What is a miscarriage
The medical term for a miscarriage is "spontaneous abortion" (SAB). A miscarriage (or spontaneous abortion) is a pregnancy that ends without intervention, without surgery or medication, before the 20th week of pregnancy. A "stillbirth" is the death of a fetus after 20 weeks of the pregnancy. A spontaneous abortion (SAB), or miscarriage, is the most common type of pregnancy loss.
Studies show that up to 50% of pregnancies end in miscarriage before the mother realizes she was pregnant and experts estimate that about half of all fertilized eggs die and are miscarried, usually even before the woman knows she is pregnant. Between 10-25% of all clinically recognized pregnancies will end in miscarriage, and most miscarriages occur before the 7th and 12th weeks of pregnancy.
Abortion versus miscarriage
An "abortion" is commonly used to describe the intentional ending of a pregnancy, though medically speaking an abortion could be the unintentional ending of pregnancy (miscarriage or spontaneous abortion) or the intentional ending of pregnancy (induced abortion).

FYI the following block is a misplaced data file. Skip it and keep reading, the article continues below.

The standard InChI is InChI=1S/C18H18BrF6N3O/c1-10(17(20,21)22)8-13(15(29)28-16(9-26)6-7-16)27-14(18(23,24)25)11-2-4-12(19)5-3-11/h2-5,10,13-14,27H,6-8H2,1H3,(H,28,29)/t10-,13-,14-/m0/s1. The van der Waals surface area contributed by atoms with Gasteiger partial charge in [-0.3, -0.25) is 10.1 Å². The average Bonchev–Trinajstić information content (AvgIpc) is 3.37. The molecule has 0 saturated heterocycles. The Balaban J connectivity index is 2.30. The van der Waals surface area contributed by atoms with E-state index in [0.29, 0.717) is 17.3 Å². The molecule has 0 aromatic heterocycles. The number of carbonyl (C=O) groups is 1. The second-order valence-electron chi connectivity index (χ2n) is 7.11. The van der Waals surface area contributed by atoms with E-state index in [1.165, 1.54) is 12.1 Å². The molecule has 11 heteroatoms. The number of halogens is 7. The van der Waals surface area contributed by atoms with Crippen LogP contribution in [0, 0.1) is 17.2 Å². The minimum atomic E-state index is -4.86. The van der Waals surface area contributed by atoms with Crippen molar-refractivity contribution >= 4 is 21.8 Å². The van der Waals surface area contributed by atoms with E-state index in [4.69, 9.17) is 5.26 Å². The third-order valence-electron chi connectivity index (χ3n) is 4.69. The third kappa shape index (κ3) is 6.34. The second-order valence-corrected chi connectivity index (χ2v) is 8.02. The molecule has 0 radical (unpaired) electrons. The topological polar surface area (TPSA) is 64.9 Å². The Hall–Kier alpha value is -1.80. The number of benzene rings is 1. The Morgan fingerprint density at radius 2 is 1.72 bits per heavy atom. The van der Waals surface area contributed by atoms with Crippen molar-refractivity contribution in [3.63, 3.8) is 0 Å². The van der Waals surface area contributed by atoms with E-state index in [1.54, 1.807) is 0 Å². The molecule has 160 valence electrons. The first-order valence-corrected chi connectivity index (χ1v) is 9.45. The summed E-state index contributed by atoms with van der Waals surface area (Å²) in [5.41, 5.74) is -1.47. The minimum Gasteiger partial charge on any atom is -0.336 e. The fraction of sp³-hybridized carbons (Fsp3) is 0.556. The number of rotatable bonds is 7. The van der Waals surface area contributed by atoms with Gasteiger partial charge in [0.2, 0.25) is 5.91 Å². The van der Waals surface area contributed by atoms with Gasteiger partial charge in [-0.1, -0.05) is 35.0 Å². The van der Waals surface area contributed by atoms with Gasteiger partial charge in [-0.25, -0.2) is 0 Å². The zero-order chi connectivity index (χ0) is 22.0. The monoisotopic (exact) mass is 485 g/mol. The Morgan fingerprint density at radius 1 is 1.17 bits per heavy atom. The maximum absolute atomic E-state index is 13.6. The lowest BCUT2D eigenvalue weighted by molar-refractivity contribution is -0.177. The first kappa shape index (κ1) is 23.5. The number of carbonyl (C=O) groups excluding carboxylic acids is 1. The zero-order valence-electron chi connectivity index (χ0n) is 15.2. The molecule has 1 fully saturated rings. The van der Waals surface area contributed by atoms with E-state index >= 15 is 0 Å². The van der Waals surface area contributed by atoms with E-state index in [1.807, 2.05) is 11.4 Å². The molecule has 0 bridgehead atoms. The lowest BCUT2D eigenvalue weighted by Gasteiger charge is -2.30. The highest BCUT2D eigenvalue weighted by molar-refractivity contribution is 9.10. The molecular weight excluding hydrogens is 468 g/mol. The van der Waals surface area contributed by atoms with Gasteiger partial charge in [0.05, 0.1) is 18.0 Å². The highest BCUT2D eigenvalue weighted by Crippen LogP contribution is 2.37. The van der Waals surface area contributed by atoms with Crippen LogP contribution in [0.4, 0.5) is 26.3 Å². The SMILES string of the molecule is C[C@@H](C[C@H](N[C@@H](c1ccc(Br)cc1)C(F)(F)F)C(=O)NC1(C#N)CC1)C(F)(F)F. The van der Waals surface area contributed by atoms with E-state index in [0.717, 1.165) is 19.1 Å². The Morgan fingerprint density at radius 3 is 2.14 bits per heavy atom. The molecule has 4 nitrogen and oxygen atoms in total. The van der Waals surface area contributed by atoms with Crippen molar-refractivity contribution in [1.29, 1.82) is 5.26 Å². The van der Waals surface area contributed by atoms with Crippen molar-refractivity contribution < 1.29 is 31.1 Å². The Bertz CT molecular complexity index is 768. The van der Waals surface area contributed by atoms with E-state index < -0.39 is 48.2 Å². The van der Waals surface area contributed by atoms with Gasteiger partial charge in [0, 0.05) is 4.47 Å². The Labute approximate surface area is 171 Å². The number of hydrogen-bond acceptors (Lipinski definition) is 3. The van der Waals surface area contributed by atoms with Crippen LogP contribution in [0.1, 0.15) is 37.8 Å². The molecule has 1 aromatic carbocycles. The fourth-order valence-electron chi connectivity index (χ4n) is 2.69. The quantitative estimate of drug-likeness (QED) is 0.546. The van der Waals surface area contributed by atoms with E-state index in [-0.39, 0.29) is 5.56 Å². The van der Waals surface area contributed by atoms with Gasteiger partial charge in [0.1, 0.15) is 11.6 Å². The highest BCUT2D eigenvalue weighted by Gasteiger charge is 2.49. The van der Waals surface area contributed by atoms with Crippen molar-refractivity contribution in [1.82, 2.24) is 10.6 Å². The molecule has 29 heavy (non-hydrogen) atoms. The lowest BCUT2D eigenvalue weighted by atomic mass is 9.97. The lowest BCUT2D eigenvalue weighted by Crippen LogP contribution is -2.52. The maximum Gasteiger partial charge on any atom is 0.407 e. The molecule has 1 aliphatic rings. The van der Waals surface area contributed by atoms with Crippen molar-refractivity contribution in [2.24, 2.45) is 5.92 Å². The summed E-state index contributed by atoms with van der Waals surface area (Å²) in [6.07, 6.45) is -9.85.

A chemical pregnancy is a pregnancy with a positive pregnancy test but no visible pregnancy on ultrasound, and a chemical pregnancy may account for 50-75% of all miscarriages. A chemical pregnancy occurs when a pregnancy is lost shortly after implantation, resulting in bleeding that occurs around the time of or shortly after her expected period. Unless there was a positive pregnancy test the woman may not realize that she conceived when she experiences a chemical pregnancy.
Miscarriage symptoms and signs
No woman or couple wants to think about the chance of a miscarriage, but a large percentage of pregnancies end before full gestation. Understanding the most common miscarriage symptoms is the best way to be prepared for the chance of miscarriage. Pregnancies are different for every woman and as such, miscarriage symptoms may also be different. There are some women who know from the start that the pregnancy is just “not right” and others who are taken by complete surprise by the miscarriage symptoms.
Lower Abdominal Cramping